Offseason wishlists are often reserved for acquisitions and spending. John LaRue broke this down in a recent story for VEB, highlighting how star players can impact a roster. Given the Cardinals financial abilities, LaRue’s argument holds water and kickstarts some optimism in the event Mike Girsch were to swing away this offseason.
But this kind of offseason wishlist is different. It’s a breakdown of things I want to see two specific Cardinal pitchers do for 2019. One want is to find optimism once again. The other is to selfishly make a fantastic rookie even better.
The want: his old changeup
It is hard to understand how optimistic fans and analysts were back in March about Weaver’s potential. Six months did a number on Weaver’s stock and Cardinals fans noticed. The hardest thing to swallow is the lack of alarming peripherals when looking at 2018.
Weaver’s swinging strike rate remained steady, he generated more ground balls and his pitch usage was largely consistent with 2017.
With all that said, Weaver’s strikeout rate plummeted. He gave up harder contact and failed to locate pitches and strand runners. Maybe he wanted to pitch like it was 2017 in terms of mix, hoping success would follow once again, but it did not. The bullpen became his home around the midway point of 2018 and his high-floor profile started to crack.
Speculation swirled early that if Weaver refined his curveball he would take another step forward. What we took for granted—and rightfully so—was Weaver’s changeup maintaining it’s success from 2017. Instead hitters slugged .470 on the pitch in 2018 compared to only .250 in 2017. Weaver’s ability to neutralize right-handed bats disintegrated, leaving only moderate success against left-handed hitters as his safety net.
Multiple sites (Baseball Savant, Brooks Baseball and Fangraphs) show an increase in the velocity on Weaver’s changeup. This could have affected the velocity differential off his fastball, subsequently cutting into his ability to miss bats with the pitch.
The more concerning characteristic is the flattening of the pitch. He lost about 11 percent of his vertical movement and added about 13 percent more lateral movement on the pitch. It started to mimic a two-seam fastball more than a swing-and-miss changeup. His release point wavered slightly on the pitch as well. All this created confusion as to whether he simply lost his feel on the pitch or if something else was bugging him (sustaining velocity makes me suspect undisclosed injuries weren’t an issue).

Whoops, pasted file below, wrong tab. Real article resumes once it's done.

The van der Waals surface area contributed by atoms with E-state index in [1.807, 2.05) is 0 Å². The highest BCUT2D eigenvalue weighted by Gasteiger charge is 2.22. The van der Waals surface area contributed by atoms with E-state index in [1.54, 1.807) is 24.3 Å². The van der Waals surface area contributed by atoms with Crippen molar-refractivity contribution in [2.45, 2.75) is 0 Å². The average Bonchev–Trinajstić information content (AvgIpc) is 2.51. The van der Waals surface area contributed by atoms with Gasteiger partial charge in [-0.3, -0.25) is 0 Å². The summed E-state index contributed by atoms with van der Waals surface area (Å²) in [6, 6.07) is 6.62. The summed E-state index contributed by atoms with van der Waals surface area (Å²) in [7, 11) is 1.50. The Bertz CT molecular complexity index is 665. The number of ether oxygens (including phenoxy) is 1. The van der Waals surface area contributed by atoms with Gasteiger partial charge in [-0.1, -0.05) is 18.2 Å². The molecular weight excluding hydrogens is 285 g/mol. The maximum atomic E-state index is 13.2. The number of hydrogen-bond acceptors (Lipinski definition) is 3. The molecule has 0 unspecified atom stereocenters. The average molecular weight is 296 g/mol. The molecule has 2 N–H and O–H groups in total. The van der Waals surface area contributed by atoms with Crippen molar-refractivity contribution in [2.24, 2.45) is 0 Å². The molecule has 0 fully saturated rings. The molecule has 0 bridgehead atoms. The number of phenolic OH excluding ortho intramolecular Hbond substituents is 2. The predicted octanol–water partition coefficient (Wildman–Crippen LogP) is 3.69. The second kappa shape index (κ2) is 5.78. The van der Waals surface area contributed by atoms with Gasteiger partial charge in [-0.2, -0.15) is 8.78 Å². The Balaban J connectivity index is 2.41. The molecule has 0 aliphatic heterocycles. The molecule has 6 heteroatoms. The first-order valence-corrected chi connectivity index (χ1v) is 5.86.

Weaver’s role for 2018 is uncertain. He is most valuable as a starting pitcher and has the ability to become a successful one at the major league level given his past success. The loss of his only plus offspeed pitch has created an major issue and to regain organizational trust, it must remerge. It’s reassuringly clear where his mediocrity in 2018 stems from and the issue seems fixable. A more concerning 2018 would have been harder hit balls with his pitch shapes largely unchanged. Thankfully, that is not the case.
After Weaver reverts to the 2017 version of his changeup, we can talk about refining his curveball push him another step forward.
The want: an even better curveball
Flaherty’s 2018 was fantastic. To criticize it in any manner is unwarranted. He became the only trustworthy pitcher in the Cardinals rotation next to Miles Mikolas, even if his last few starts showed some signs of regression from a stellar August.
Baseball Savant’s new “pitcher arsenal” creates a visual guide for how a pitcher’s offering plot themselves against league averages.
Flaherty’s slider is flatter (less vertical break) than league average, but it’s total break at a harder velocity than league average is what makes it a deadly pitch. This is his bread and butter. It’s effective versus both left- and right-handed hitters and allows him to have nearly even platoon splits.
Not all things stay consistent year to year. There is a chance we’re taking Flaherty’s effectiveness versus left-handed hitters for granted. (Remember what happened with Weaver’s changeup?)
To aide potential regression, the pitch I’m most intrigued by is Flaherty’s curveball. Shown in the plot above, the pitch breaks in both directions—down and glove-side—greater than league average. In the style of Flaherty’s sweeping slider, his curveball is a more aggressive iteration with results I hope can eventually catch his slider.
This curveball is used primarily against left-handed hitters (17 percent versus 5 percent against right-handed hitters). Any further development could lead to another stellar offering and hedging against the handedness of hitter most breaking-ball pitchers struggle to neutralize early in their career.
Location is another variable to hope for with Flaherty’s curveball. If he can hone its break and un-tap consistent location like he does with his slider, the sky could be the limit. The break is there, the velocity on the pitch is there, and it graded out as average throughout the season as well.
In a perfect universe, Flaherty has the confidence to mix an improved curveball to right-handed hitters and essentially becomes a three-pitch hurler to either side of the plate. Even if he never has exceptional control, this would create a high level of confidence in a 22-year-old arm with even more room for growth and projection.